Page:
Lockheed Martin Space Systems delivers flight hardware to NASA for magnetospheric multiscale mission

PALO ALTO, Calif., 15 June 2012. Employees at the Lockheed Martin [NYSE: LMT] Space Systems Advanced Technology Center (ATC) have delivered several hardware subsystems for NASA’s magnetosphereic multiscale mission (MMS). The delivery consisted of four flight subsystems and one flight spare unit. The prime contractor, Southwest Research Institute (SWRI), partnered with Lockheed Martin to develop and build the Hot Plasma Composition Analyzer (HPCA) as part of the MMS instrument suite.

The mission, scheduled to launch in 2014, will provide unprecedented insight into magnetic reconnection, a little-understood physical process at the heart of space weather. Magnetic reconnection sparks solar flares, coronal mass ejections, and other phenomena that can endanger Earth-orbiting spacecraft and terrestrial power grids. Data from MMS will provide researchers some clarity into the mechanisms involved in magnetic reconnection and associated phenomena.


Magnetic reconnection at the Earth’s magnetopause is the mechanism by which magnetic fields in different regions change topology to open magnetospheric field lines. This connection allows energy and momentum to flow from the solar wind into the magnetosphere.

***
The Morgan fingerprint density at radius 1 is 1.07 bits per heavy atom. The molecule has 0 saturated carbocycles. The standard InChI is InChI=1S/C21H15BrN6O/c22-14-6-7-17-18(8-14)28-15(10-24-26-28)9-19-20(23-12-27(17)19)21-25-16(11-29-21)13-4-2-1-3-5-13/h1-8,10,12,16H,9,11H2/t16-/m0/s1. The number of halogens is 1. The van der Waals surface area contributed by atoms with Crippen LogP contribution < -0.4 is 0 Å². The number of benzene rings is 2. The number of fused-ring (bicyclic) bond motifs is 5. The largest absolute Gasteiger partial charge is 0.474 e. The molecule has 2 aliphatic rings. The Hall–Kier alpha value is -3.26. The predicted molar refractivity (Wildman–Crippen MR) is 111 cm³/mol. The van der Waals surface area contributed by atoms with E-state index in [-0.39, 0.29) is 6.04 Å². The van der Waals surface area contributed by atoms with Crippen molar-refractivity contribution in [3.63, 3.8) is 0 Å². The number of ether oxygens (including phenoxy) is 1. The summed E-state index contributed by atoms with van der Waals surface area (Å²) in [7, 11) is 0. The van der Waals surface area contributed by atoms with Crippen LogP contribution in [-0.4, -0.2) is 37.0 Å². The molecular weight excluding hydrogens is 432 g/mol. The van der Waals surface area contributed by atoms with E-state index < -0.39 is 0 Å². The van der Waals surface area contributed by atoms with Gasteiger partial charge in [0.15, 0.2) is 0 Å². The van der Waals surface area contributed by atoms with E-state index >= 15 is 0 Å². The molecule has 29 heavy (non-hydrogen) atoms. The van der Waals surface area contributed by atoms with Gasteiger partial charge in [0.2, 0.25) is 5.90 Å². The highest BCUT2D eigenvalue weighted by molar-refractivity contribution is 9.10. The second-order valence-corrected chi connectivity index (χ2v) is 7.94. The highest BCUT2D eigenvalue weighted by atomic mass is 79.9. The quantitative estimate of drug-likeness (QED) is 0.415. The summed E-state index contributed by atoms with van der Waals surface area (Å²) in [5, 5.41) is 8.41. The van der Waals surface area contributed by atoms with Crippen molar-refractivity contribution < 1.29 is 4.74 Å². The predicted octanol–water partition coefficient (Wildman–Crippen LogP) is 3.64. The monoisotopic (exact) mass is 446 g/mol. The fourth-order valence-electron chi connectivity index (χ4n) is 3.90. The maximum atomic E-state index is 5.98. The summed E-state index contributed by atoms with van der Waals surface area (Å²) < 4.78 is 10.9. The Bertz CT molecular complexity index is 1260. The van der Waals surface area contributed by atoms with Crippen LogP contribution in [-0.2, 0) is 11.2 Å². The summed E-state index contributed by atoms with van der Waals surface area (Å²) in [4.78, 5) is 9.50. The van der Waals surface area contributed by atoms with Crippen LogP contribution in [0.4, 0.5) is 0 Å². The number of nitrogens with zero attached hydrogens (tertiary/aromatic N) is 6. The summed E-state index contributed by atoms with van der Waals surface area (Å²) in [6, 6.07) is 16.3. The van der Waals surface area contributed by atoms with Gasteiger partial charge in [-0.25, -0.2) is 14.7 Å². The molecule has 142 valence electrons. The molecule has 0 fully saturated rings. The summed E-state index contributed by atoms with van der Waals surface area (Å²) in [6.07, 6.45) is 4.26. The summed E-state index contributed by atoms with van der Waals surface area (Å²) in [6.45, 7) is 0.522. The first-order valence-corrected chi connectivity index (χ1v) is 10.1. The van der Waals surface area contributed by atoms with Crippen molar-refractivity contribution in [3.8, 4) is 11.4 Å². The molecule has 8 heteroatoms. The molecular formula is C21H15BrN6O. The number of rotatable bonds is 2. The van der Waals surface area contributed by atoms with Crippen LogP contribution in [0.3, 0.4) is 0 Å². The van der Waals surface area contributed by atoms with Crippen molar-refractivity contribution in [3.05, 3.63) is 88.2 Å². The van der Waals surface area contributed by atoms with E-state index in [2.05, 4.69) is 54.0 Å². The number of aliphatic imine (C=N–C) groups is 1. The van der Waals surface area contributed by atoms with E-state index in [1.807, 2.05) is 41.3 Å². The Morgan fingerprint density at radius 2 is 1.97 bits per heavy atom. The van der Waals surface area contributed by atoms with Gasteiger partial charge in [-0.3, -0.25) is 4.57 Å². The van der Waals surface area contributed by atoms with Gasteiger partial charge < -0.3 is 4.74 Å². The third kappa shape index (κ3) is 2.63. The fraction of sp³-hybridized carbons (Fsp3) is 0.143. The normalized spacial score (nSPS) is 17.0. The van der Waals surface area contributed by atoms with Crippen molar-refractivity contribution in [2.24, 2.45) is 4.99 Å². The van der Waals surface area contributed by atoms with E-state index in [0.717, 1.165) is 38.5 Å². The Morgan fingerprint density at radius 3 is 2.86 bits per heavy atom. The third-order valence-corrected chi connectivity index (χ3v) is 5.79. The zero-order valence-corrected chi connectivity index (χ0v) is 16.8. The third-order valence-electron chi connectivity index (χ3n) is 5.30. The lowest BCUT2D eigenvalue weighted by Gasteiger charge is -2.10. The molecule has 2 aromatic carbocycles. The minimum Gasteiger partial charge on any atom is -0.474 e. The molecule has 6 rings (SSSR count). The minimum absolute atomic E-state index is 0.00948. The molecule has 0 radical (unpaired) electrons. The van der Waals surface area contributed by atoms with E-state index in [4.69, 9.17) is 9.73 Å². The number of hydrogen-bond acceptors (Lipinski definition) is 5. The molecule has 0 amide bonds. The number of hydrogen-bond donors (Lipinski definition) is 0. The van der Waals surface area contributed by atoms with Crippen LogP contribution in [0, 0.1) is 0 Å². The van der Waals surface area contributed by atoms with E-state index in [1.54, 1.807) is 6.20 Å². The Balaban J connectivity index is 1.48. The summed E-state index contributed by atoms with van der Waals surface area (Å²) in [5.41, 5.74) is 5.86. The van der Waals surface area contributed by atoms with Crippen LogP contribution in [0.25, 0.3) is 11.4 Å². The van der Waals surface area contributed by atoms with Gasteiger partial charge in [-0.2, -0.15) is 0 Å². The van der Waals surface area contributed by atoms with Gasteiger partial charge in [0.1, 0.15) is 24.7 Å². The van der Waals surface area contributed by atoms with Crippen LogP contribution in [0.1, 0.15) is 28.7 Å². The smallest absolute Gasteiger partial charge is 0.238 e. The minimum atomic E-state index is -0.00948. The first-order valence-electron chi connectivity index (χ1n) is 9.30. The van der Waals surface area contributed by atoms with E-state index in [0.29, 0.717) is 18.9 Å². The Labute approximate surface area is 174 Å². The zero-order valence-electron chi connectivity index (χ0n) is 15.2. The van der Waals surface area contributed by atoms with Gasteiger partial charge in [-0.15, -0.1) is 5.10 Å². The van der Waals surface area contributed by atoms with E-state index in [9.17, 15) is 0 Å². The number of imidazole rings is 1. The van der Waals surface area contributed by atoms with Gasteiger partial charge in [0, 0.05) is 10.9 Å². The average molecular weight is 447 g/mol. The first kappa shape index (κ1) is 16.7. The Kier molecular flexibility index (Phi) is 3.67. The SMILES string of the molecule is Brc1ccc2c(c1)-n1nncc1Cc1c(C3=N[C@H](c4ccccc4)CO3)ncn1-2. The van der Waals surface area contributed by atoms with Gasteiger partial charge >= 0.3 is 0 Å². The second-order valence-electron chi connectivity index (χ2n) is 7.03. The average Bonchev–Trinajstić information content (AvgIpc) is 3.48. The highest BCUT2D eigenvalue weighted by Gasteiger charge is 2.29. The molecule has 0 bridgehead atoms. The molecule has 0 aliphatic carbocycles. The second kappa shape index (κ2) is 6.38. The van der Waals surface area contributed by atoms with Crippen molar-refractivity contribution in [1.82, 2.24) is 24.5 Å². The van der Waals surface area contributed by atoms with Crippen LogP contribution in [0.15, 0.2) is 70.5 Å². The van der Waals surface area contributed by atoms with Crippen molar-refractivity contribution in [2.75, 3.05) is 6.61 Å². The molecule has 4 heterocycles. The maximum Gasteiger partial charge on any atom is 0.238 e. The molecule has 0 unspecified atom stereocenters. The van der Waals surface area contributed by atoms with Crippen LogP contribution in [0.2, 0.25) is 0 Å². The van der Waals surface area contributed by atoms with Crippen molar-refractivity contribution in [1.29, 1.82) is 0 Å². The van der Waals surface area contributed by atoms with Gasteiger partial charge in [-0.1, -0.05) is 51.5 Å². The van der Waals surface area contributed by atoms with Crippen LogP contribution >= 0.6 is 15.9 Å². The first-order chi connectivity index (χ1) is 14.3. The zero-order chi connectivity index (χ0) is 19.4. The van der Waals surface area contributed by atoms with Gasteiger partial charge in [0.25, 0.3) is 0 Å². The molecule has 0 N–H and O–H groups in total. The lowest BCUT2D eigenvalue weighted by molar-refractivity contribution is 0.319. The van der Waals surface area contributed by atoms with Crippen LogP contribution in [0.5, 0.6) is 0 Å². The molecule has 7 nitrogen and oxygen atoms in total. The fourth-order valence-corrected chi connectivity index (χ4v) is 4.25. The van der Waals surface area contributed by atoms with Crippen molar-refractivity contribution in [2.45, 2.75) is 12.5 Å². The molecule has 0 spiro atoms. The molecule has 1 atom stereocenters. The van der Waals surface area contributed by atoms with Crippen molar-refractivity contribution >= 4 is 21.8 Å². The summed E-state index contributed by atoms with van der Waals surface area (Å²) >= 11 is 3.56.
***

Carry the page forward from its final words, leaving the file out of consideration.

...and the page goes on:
The MMS mission is part of NASA’s Heliophysics Division and will use Earth's magnetosphere as a laboratory to study magnetic reconnection, a fundamental plasma-physical process that taps the energy stored in a magnetic field and converts it, typically explosivly, into heat and kinetic energy in the form of charged particle acceleration and large-scale flows of matter.

The MMS mission is a solar terrestrial probe mission consisting of four identically equipped spacecraft that will use Earth's magnetosphere to study the microphysics of magnetic reconnection and two other fundamental plasma processes: energetic particle acceleration, and turbulence. These processes have implications for many space science research areas since they occur in all astrophysical plasma systems but can be studied in situ only in our solar system and most efficiently only in Earth’s magnetosphere, where they control the dynamics of the geospace environment and play a significant role in space weather.

The four satellites of the MMS mission will be deployed in an orbit to skim the boundary layer between the magnetosphere and the interplanetary magnetic field where magnetic reconnection is known to exist. The MMS spacecraft are being developed at NASA's Goddard Space Flight Center (GSFC) in Greenbelt, Maryland. GSFC is also responsible for the overall management of the MMS mission and mission operations.

The ATC is the research and development organization of the Lockheed Martin Space Systems Company (LMSSC) and creates the technology foundation for the company’s business. In addition, the ATC conducts basic research into understanding and predicting space weather and the behavior of our sun, including its impacts on Earth and climate.


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